Follow up matters… forever
Once your child is cured, it’s tempting to want to forget all about cancer, Dr. Reichek says. You can’t. “Your child will be followed for five years from diagnosis or two years from stem cell treatment in the general oncology clinic to make sure their tumor doesn’t recur,” Dr. Reichek says. After that time, your child will likely receive care in a survivor clinic or program for the long haul. “Even if they don’t have short-term side effects as a child, they can as an adult.”
Some young women who are treated for Hodgkin’s lymphoma receive radiation to their chest and are at higher risk for breast cancer as they age. “Children who have leukemia undergo spinal taps to see if the cancer has spread, and we know that resulting cognitive changes may not manifest until high school,” she says. “Doctors in a survivor’s clinic are vigilant about asking questions about school, grades, and the ability to keep up with peers.”
Your kids have a right to know what’s happening
Children always want to know what is coming next, and this is true during cancer treatment as well. “The best thing parents can do is be honest with children in an age-appropriate manner,” says Julia A. Kearney, MD, clinical director of Pediatric Psychiatry for MSK Kids at Memorial Sloan Kettering Cancer Center in New York City. “This also helps them maintain their trust in you so they will come back to you later with questions or concerns.” Some parents may not want their children to know they have cancer, but for older children, this may not be a good call. The child may hear about it from someone else or even while in the hospital for treatment, she says.
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It’s OK to say, ‘I don’t know’
Some of your kid’s questions won’t have easy answers. If you don’t know the answer say, “That’s a great question, we can ask your doctor at the next visit,” Dr. Kearney says. There are some questions that don’t have answers. If your child asks if they are going to die, make sure they know that most kids with cancer do very well today.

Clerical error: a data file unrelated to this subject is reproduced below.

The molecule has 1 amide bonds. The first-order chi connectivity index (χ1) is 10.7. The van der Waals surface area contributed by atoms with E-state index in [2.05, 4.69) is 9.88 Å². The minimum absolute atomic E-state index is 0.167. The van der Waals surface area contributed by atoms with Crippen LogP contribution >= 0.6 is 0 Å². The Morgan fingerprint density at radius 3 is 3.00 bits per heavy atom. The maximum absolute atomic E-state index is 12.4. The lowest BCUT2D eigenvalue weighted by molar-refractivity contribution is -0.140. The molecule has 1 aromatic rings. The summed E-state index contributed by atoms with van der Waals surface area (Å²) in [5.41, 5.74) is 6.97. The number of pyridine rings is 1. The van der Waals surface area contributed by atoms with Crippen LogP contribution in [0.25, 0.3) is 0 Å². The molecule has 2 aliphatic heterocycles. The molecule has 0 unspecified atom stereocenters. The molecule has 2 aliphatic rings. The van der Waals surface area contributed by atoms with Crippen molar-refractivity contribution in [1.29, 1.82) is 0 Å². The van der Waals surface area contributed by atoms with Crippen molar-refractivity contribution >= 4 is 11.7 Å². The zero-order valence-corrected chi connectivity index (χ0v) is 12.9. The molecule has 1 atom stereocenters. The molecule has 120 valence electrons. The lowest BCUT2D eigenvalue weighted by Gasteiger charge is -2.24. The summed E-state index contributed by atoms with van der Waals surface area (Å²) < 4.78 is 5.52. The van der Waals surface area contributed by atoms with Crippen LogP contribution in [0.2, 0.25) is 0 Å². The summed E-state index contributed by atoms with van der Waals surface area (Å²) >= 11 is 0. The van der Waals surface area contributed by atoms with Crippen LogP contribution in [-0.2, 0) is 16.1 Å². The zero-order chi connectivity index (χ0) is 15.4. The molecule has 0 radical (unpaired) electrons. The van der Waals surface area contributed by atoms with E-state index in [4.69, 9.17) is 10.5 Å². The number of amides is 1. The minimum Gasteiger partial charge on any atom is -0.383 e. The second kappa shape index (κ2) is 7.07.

“Say, ‘You are thinking of adult cancer like your aunt had and you don’t have that. We may have a rough year, but the doctor thinks you are going to be OK,’” she says. If the prognosis is uncertain, the best way to answer is to say, “Not right now. Right now, we are focused on getting rid of all cancer.”
Fear is normal
Cancer is scary and it’s normal for your child (and you) to be scared, Dr. Kearney says. “Tell your child to let you know when they are scared so you can address it together.”
There’s a lot of misinformation out there
Kids have access to so much information today on the internet and not all of it is going to be accurate or appropriate. Ask your doctor to recommend articles or books for your child if they like to read, Dr. Kearney says. This advice holds for parents too. When New York City mom Tara Lipton’s son was diagnosed with brain cancer, she had a hard time reading the information in chat groups of other moms going through similar ordeals. “I couldn’t handle it, but there was some good information on coping with side effects so I have a close friend follow the relevant threads for me.”